I suspect it’s about 2021 under this scenario that the price signal starts kicking in to E&P companies that at the margin there are more attractive investment opportunities to hit the green light on. That’s a long way off and is completely dependent on some stability in the market until then, but under a fixed set of assumptions seems reasonable. Note however the continued growth of shale which must take potential volume from offshore at the margin.

The offshore industry needs to get to grips with the challenges this presents (I have some more posts on this on the Shale tag). Mass production is deflationary, indeed that is it’s purpose. Shale is deflationary in the sense of adding supply to the world market but also deflationary in terms of consistently lowering unit costs via improving the efficiency of the extraction process and the technology. Offshore was competitive because it opened up a vast new source of supply, but it has not been deflationary on a cost basis (until the crash caused its assets to be offered at below their economic cost).

I’ve used this graph before (it comes from this great article) it highlights that the 1980s and 1990s had generally deflationary oil prices based on tight-monetary policy and weaker economic growth expectations. Ex-Asia the second part of that equation is a given today and US$ strength means oils isn’t cheap in developing countries. As the last couple of weeks have reminded us there is no natural law that requires the oil price to be in a constant upward trajectory.

Inflation adjusted WTI price.png


Weekend shale read… The Red Queen for offshore…

“Well, in our country,” said Alice, still panting a little, “you’d generally get to somewhere else—if you run very fast for a long time, as we’ve been doing.”

“A slow sort of country!” said the Queen. “Now, here, you see, it takes all the running you can do, to keep in the same place. If you want to get somewhere else, you must run at least twice as fast as that!”

Alice in Wonderland, Lewis Carrol

Applied to a business context, the Red Queen can be seen as a contest in which each firm’s performance depends on the firm’s matching or exceeding the actions of rivals. In these contests, performance increases gained by one firm as a result of innovative actions tend to lead to a performance decrease in other firms. The only way rival firms in such competitive races can maintain their performance relative to others is by taking actions of their own. Each firm is forced by the others in an industry to participate in continuous and escalating actions and development that are such that all the firms end up racing as fast as they can just to stand still relative to competitors.


Derfus et al., 2008


Stressing output is the key to improving productivity, while looking to increase activity can result in just the opposite.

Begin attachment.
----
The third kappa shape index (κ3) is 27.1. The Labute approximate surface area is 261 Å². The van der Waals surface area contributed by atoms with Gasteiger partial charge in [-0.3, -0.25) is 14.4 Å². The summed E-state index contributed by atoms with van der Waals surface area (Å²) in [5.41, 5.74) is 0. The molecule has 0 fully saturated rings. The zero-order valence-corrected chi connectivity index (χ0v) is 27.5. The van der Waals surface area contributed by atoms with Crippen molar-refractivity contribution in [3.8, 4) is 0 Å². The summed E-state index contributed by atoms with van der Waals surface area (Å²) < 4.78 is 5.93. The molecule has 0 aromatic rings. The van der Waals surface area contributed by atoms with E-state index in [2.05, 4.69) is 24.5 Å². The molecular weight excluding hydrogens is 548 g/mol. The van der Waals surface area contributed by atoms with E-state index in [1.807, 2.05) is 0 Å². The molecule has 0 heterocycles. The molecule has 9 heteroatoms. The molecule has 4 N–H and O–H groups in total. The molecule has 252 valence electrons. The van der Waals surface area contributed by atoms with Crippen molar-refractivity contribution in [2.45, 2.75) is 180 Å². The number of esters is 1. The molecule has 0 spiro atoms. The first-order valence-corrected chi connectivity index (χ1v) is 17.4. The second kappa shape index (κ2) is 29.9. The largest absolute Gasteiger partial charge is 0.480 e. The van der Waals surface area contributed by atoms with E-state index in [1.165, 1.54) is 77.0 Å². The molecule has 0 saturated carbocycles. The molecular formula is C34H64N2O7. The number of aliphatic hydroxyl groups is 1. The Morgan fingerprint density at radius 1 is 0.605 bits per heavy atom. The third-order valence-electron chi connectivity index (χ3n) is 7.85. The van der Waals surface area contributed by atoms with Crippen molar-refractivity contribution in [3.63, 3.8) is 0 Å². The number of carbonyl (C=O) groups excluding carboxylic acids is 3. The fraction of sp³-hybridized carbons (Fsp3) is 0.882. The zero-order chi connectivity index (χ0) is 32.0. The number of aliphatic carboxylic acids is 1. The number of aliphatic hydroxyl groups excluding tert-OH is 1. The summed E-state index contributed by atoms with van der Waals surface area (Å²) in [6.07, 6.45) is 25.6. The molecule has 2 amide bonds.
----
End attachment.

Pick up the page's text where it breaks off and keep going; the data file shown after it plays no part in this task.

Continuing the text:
Paul Gauguin


The IEA has done a review of shale companies financing and for those hoping that they represent some sort of ephemeral phenomenon that will pass as soon as the junk bond market closes, well rates decline, or some other exogenous event arises, they are likely to be disappointed. It’s a short read and well worth the effort. I called shale an industrial revolution the other day and the IEA post is a good short precis on how this came about in financial stages.

SPE also has had some good articles recently on the constant productivity the shale industry is using to drive down costs. This one on Equinor for example:

One of the drawbacks of the status quo is that it requires small armies of field personnel to interpret SCADA data and then adjust set-points to get pumping units back into optimal operating ranges. This manual process can consume half-an-hour per well to complete; downtime that quickly adds up in a field of hundreds.

“What we are talking about is having the machine do that entire workflow,” Chris Robart, Ambyint’s president of US operations said…

The Bakken project comes after a pilot that included 50 of Equinor’s wells, which saw a net production increase of 6%—considerably larger uplift figures were seen from those wells suffering from under-pumping.

Or this one dealing with Parent/ Child wells, which a few months ago seemed to be the latest reason to explain why shale wasn’t a sustainable form of energy, but the industry has solved part of this problem through “cube development”:

But the prize for coining the term cube development goes to Encana Corporation, which says the strategy has increased early well productivity in one of its Permian fields by 70% over the past 2 years. Despite the term’s growing popularity within engineering circles, some companies continue to use different terms such as QEP’s “tank-style completions” for what is seen as the same general practice.